Read by QxMD icon Read

Qualitative Health Research | Page 2

Margaret Moore-Nadler, Clista Clanton, Linda Roussel
Utilizing a hermeneutic philosophical approach, the researchers explored the perceptions and experiences of people who are homeless in Mobile, Alabama, receiving health care and interacting with health care providers. Using the voice of the participants, discussions among the researchers, and supporting literature reinforcing key concepts, a framework was created illustrating the lived experience. The following themes were identified: social determinants of health, compromised systems, professionalism, dehumanization, engagement, and downward trajectory...
July 5, 2019: Qualitative Health Research
Treena Orchard, Angela Murie, Katherine Salter, Holli-Lynn Elash, Mary Bunch, Cathy Middleton, Cecilia Benoit
There is an abundance of health research with women in street-based sex work, but few studies examine what health means and how it is practiced by participants. We embrace these tasks by exploring how a convenience sample of sex workers ( n = 33) think about and enact health in their lives. Findings reveal pluralistic notions of health that include neoliberal, biomedical, and lay knowledge. Health is operationalized through clinic/hospital visits and self-care practices, which emerge as pragmatic behaviors and ways to resist or compensate for exclusionary treatment in health care systems...
June 19, 2019: Qualitative Health Research
Katherine Kenny, Alex Broom, Emma Kirby, John L Oliffe, David Wyld, Zarnie Lwin
Men are increasingly participating, and acknowledging their roles, as informal carers . Yet, there has been comparatively little exploration of their experiences therein, especially within the context of cancer care. Here, drawing on semi-structured qualitative interviews with 16 Australian male carers for a relative with cancer, and using constructivist grounded theory, we explore their experiences of informal caring. Our analysis highlights a series of tensions, including the following: the meanings and practicalities of care provision including notions of reciprocity, duty, autonomy, and interdependence; the discomforts of dependency and vulnerability; and the complicated moralities that inflect "caring well...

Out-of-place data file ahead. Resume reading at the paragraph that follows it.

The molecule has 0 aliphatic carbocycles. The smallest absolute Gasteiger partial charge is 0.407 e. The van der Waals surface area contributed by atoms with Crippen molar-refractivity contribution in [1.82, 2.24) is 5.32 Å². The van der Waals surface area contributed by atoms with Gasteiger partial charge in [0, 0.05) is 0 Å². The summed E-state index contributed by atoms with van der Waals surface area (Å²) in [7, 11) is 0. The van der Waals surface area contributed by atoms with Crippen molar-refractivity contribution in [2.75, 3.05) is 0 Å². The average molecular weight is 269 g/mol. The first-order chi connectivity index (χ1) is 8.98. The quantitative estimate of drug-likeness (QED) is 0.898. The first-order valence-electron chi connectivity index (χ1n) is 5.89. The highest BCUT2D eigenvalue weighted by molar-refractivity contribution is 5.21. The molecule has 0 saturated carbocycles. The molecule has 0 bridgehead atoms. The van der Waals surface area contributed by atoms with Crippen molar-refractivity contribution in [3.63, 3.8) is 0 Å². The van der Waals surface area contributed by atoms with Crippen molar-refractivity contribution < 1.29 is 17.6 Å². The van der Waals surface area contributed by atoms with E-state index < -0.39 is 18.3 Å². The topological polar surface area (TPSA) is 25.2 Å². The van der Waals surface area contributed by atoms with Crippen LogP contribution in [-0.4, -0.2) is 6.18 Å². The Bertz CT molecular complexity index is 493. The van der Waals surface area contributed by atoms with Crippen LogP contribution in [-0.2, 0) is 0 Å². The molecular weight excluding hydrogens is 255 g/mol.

June 19, 2019: Qualitative Health Research
Thomas Mills, Rebecca Lawton, Laura Sheard
This article presents a process evaluation of the implementation and refinement of a patient experience toolkit (PET) by action researchers in six hospital wards in the English National Health Service (NHS). An initial assumption that health care professionals (HCPs) would use PET to improve patient experience proved unrealistic due to staff and service pressures. However, the action researchers' facilitation of PET and their support during the implementation of quality improvement efforts filled in for HCPs' lack of time...
June 16, 2019: Qualitative Health Research
Linda Sellin, Tomas Kumlin, Tuula Wallsten, Lena Wiklund Gustin
Research considering the basis for mental health nurses wanting to enable recovery among people who suffer from suicidal behavior is sparse. The aim of this study is to explore and evaluate how a new recovery-oriented caring approach (ROCA) was experienced by a suicidal patient in a context of close relatives and nurses. A single-case study with a qual-quan mixed-method design was chosen. Participants were recruited from a psychiatric clinic in Sweden and consisted of one patient, one close relative to the patient, and three nurses...
June 16, 2019: Qualitative Health Research
Carla Ginn, Karen M Benzies
Transitioning from pregnancy to parenthood is particularly challenging for women living with low income and experiencing social isolation, mental illness, addiction, and/or family violence. The purpose of this qualitative study was to evaluate one component of Welcome to Parenthood, a two-generation multiple intervention program including neuroscience-based parenting education, kin and non-kin mentorship, and an engagement tool (baby kit). From late pregnancy to 2 months postpartum, mentors kept a journal regarding their experiences of mentoring mothers experiencing vulnerability...
June 16, 2019: Qualitative Health Research
Julie Gardenhire, Natira Mullet, Stephen Fife
Individuals with Parkinson's disease (PD) often experience poor mental and emotional well-being, which negatively affect their quality of life. Optimism is a protective factor which has been shown to promote resiliency, reduce distress in health crises, and protect against the effects of negative mental health outcomes. The current article utilized grounded theory methodology to examine personal accounts ( N = 85) detailing how individuals were able to cultivate optimism despite challenges presented by PD. The grounded theory indicated that a process occurs in which individuals with PD move through the following five phases on their journey toward optimism: (a) diagnosis, (b) initial reactions, (c) adjustment, (d) acceptance, and (e) living with optimism...